Amapa Amazon Stonehenge

megalithic stone circle, the Rego Grande site (colloquially known as the Amazon Stonehenge and referred to in academic sources as AP-CA-18) is located in Amapa state, Brazil, near the city of Calçoene. It consists of 127 blocks of granite, each up to 4 meters tall, standing upright in a circle measuring over 30 meters in diameter at the bank of the Rego Grande river on a hilltop. Archaeologists believe that this site was built by indigenous peoples for astronomical, ceremonial, or burial purposes, and likely a combination. The function of this megalithic site is unknown, much like other sites such as Stonehenge, a much older site in Great Britain.

 

Though the stones have not been submitted to dating techniques, carbon-dating of pottery sherds has placed the site at 500 – 2000 years old.[citation needed] The origin of these granite blocks has yet to be studied as well. In certain Megalithic sites, such as Stonehenge in Wiltshire, England, the blocks were moved to the site from some distance away. Archaeologists are not yet sure whether the Rego Grande site were also brought from elsewhere.[citation needed]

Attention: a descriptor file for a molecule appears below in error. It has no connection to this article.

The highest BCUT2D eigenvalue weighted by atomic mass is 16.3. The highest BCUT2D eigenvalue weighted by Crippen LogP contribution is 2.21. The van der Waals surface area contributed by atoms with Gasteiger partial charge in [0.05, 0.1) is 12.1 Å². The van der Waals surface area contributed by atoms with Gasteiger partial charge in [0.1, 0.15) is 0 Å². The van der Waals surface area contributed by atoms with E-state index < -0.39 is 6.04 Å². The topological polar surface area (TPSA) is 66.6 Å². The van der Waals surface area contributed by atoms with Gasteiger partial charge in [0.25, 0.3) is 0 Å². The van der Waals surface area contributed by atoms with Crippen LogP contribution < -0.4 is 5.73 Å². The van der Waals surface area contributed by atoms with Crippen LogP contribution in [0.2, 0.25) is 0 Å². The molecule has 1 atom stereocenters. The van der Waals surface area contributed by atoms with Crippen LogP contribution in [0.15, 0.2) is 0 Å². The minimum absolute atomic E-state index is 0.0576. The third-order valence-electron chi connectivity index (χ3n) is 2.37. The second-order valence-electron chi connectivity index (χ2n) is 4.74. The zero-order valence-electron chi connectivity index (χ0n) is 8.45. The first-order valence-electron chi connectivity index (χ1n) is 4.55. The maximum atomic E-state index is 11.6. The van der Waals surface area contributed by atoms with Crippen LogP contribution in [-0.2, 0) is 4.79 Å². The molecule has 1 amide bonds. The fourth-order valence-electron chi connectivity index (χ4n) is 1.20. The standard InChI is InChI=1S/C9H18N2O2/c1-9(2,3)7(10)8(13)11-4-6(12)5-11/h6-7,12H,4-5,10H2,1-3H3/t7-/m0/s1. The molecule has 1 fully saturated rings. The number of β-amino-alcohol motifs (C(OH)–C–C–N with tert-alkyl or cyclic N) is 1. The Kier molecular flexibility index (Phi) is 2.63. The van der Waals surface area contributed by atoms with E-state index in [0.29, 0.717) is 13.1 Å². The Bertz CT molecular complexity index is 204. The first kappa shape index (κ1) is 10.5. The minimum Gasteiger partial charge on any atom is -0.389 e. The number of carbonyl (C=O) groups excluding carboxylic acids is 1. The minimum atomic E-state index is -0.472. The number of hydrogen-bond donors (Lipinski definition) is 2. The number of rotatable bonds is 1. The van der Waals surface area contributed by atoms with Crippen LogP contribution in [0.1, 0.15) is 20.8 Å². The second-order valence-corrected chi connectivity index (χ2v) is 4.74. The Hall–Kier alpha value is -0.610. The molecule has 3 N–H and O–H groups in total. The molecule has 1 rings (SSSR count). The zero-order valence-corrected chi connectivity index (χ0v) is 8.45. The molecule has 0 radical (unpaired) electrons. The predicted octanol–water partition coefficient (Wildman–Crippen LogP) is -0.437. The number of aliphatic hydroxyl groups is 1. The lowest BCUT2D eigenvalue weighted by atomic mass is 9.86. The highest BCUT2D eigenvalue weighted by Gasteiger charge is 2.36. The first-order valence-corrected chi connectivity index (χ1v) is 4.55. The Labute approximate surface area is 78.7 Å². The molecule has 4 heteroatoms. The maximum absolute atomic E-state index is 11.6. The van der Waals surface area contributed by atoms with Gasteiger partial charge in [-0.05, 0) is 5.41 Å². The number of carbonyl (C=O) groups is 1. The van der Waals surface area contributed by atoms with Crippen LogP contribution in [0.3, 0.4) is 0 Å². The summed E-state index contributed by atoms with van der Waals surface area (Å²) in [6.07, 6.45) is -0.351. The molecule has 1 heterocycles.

On the winter solstice of December 21, the shortest day of the year in the northern hemisphere, the shadow of one of the blocks disappears when the sun is directly above it.[3] The rock seems to be placed at angle so that the shadow is possibly small throughout the day.[4] It is this block's alignment with the December solstice that leads archaeologists to believe the site was once a type of astronomical observatory. They believe the site was made by a sophisticated indigenous culture.[3] One of the stones has a circular hole carved into it. During the winter solstice, the sun shines directly though this hole onto another rock for an extended amount of time,[citation needed] supporting the idea that Amazon Stonehenge was used as an astronomical site.

Apart from the circular hole the granite stones that make up Amazon Stonehenge appear irregularly shaped. Whether this irregularity reflects primitive mining technology or holds clues regarding potential uses of the site has not yet been determined.[5]